The study did offer one encouraging hint: When seedlings were planted near mature trees, an average of 64% survived, possibly because those spots were not as degraded. Other research has shown that measures such as fencing out cattle and improving soil conditions can boost saplings’ chances of survival as well, but they can be costly.
Planting a couple of species that establish themselves easily can also help. These vanguard species pave the way for others to settle in on their own—an approach “sort of halfway between natural forest regeneration and intensive tree planting,” Duncanson says. A study by plant ecologists Stephen Elliott and Pimonrat Tiansawat of Chiang Mai University concluded that the early species should be native to the area, thrive in exposed areas, grow fast, inhibit the growth of weeds, and attract seed-dispersing animals. One effective kick-starter used in Australia is a rainforest shrub named bleeding heart (Homalanthus novoguineensis). Its roots loosen the soil and its leaves add nutrients, allowing other species to take hold, while its fleshy green fruits attract animals that can spread seeds.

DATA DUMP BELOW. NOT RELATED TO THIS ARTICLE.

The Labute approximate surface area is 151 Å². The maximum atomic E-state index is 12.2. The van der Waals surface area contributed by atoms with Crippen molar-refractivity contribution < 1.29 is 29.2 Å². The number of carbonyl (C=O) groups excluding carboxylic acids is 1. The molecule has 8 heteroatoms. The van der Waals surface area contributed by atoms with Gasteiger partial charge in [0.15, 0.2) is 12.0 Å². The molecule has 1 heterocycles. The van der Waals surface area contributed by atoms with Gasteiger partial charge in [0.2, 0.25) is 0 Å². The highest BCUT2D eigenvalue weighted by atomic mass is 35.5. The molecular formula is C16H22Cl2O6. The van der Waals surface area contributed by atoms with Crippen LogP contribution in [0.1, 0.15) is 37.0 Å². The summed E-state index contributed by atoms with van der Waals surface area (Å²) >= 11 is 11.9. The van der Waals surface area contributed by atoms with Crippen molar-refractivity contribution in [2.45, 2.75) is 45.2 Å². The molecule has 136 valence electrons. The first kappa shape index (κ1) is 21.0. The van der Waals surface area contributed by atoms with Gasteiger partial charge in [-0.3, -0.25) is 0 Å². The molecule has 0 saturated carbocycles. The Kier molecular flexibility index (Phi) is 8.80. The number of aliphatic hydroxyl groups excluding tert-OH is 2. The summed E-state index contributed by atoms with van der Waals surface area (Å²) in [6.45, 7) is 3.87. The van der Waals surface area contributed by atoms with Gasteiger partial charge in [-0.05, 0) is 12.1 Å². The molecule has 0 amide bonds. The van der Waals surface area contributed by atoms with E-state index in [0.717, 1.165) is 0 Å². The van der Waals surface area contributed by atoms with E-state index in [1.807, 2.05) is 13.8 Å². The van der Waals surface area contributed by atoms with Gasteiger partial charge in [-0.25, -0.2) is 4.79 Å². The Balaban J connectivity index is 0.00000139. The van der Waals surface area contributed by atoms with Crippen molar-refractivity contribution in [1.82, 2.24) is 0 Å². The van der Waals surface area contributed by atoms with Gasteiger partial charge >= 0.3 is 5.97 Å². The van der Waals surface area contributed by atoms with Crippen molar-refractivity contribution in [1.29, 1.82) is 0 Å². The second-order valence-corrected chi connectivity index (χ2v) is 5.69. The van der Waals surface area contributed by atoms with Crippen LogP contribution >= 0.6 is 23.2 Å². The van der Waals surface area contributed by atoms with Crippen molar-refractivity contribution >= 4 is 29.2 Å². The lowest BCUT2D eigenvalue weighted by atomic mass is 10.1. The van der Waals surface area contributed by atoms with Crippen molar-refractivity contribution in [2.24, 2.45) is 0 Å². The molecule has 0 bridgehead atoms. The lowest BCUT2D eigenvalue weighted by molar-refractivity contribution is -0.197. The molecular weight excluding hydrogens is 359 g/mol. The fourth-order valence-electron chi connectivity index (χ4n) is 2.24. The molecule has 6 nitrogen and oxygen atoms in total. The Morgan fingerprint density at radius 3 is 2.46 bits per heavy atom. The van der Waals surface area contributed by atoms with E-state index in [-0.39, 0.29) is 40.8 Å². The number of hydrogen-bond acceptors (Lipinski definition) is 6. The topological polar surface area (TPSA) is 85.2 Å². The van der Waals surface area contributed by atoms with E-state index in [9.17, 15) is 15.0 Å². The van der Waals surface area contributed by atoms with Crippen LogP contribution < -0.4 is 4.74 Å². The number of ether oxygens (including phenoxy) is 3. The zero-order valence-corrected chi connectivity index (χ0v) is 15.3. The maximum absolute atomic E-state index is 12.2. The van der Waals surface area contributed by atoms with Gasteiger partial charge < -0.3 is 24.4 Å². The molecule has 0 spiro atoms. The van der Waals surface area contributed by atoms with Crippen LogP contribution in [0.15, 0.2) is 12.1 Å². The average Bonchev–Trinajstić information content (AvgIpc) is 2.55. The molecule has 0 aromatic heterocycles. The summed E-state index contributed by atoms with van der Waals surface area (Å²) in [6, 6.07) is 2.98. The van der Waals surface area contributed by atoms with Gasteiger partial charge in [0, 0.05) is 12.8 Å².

Picking the right place to plant is important as well. Ecologists Louis König and Catarina Jakovac of Wageningen University & Research examined reforestation efforts in the wastelands left behind by closed tin mines in Brazil the past 25 years. Trees have a hard time growing on piles of tailings, where the soil layers are disrupted and toxic, they report; the planted seedlings do better in mining pits and close to remnant forests.
A possible cost-saving measure is not to replant an entire site, but to set out discrete bunches of seedlings, creating “islands of regeneration” around which a new forest will grow by itself. A comparison of 13 experimental sites in Costa Rica by Andy Kulikowski and Karen Holl of the University of California, Santa Cruz, showed this approach, called “applied nucleation,” can be as good or better at promoting the regrowth of a diverse forest than densely planting an entire area with one or just a few species. Nucleation allows more space for the trees as well as light, says forest ecologist Robin Chazdon of the University of the Sunshine Coast (USC), a co-editor of the special issue: “Trees like that!” But forests can even recover all on their own. Since 1997, Chazdon has monitored a former pasture in northern Costa Rica where not a single tree was planted. A healthy natural forest has sprung up.